Dalriada was the ancient kingdom of the Scots which included this part of Argyll. Its centre was at Dunadd, at the southern end of Kintyre. Here the kings were enthroned, in time using the famous Stone of Destiny. For history enthusiasts, there is plenty to see and experience. Kilchurn Castle, a short way up the loch, is an iconic sight and Inveraray Castle and Jail are just a short drive away.
At 26 miles, Loch Awe is the longest inland loch in Scotland and is world-famous for fishing. It holds the current British record for wild brown trout, but is also popular for salmon and pike. Boats and canoes can be launched or hired just a few hundred metres from Dalriada at the Loch Awe Boat Yard. The loch also has many islands which are perfect for exploring, in true ‘Famous Five’ fashion.
There are countless walks around Loch Awe – from adventurous hill walks to gentle woodland strolls.
Deer, red squirrels, foxes, pine martins, pheasants and birds of all kinds are regular visitors to Dalriada. The loch and the surrounding hills are also home to many birds of pray, including buzzards, hawks and osprey.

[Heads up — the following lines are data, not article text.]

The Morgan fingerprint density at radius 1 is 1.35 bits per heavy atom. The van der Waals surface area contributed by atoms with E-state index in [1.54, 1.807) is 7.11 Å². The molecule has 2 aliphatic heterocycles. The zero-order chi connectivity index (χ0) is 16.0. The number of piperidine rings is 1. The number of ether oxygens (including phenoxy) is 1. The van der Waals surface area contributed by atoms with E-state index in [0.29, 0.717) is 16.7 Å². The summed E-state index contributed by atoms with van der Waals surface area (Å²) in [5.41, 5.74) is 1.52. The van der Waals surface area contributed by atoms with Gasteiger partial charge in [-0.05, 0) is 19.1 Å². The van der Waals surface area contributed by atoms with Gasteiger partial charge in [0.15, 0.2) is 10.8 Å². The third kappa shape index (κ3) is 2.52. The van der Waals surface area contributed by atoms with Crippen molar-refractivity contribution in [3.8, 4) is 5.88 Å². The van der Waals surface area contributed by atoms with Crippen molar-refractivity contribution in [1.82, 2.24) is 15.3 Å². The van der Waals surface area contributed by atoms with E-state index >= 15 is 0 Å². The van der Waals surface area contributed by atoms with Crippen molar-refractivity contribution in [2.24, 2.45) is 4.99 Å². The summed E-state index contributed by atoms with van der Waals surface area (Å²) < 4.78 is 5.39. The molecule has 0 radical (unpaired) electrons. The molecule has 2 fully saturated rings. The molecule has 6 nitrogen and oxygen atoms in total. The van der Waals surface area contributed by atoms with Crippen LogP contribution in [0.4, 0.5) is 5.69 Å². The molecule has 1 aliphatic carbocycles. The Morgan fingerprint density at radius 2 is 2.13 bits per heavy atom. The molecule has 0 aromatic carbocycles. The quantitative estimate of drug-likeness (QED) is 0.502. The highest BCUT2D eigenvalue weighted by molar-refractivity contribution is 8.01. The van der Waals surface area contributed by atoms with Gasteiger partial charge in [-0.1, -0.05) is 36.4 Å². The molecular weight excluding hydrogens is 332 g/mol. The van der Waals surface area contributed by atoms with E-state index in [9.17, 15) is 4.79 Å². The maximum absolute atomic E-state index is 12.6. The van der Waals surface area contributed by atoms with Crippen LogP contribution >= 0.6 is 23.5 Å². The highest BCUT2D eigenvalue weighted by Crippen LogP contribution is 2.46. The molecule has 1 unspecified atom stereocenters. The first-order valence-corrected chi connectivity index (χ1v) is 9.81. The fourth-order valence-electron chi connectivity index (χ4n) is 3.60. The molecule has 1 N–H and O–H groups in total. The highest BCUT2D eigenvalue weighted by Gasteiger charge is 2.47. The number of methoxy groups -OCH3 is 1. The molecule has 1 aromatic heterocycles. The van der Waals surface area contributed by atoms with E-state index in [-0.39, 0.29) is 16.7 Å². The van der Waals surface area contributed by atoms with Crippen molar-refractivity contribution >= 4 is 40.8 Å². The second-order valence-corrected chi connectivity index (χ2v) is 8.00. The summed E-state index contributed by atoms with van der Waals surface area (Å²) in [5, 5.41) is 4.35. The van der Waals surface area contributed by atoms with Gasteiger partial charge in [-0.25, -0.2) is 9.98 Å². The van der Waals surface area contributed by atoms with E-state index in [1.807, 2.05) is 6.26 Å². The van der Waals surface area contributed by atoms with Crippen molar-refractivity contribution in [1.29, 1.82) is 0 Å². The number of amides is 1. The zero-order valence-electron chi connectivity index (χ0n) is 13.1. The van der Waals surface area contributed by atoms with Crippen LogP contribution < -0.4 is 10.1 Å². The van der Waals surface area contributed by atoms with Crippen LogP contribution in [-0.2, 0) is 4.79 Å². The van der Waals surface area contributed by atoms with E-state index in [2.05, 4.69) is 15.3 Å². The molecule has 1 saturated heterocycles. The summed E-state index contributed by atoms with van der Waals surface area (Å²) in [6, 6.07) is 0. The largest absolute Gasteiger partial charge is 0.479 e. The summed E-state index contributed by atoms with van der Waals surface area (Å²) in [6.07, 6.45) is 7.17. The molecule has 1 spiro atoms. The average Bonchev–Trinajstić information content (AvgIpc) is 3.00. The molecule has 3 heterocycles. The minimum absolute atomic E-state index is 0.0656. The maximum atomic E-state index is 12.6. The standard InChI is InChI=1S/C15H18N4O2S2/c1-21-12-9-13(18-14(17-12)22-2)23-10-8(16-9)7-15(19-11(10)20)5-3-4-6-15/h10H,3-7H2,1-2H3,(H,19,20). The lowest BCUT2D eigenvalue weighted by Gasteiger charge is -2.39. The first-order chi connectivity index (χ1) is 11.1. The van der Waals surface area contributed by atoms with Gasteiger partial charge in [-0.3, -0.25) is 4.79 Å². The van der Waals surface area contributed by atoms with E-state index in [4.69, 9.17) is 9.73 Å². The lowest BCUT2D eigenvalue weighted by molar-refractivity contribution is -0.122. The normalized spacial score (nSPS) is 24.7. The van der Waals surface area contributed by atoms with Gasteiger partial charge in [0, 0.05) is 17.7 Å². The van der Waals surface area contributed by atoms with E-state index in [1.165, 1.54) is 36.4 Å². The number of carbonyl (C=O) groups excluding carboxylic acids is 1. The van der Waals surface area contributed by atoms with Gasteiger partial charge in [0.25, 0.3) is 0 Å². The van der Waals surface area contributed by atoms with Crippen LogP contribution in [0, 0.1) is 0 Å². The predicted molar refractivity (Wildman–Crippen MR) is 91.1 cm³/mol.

In winter, the Glencoe ski slopes are only 35 miles away. With 19 runs and seven lifts, they cater for snow sports at all levels. In the summer months there are lots of other adventure activities at the centre.
Argyll Adventure at Inveraray offers brilliant horse-riding for all abilities, as well as a range of other activities – paintball, Laser Storm, climbing walls, to name a few.
Oban is 32 miles away and offers a host of sights and activities. Ferries leave from here to many of the islands, with shorter boat trips also available. Closer to hand, the Cruachan Hydro Electric Power Station offers the chance to see inside this magnificent mountain.
Eating, drinking and shopping
For food and drink, Arbrecknish House is just 10 minutes walk from Dalriada and Portsonachan Hotel is less than two miles away. Dalmally, Loch Awe village and Inverarary offer a host of hotels, cafes, restaurants and shops.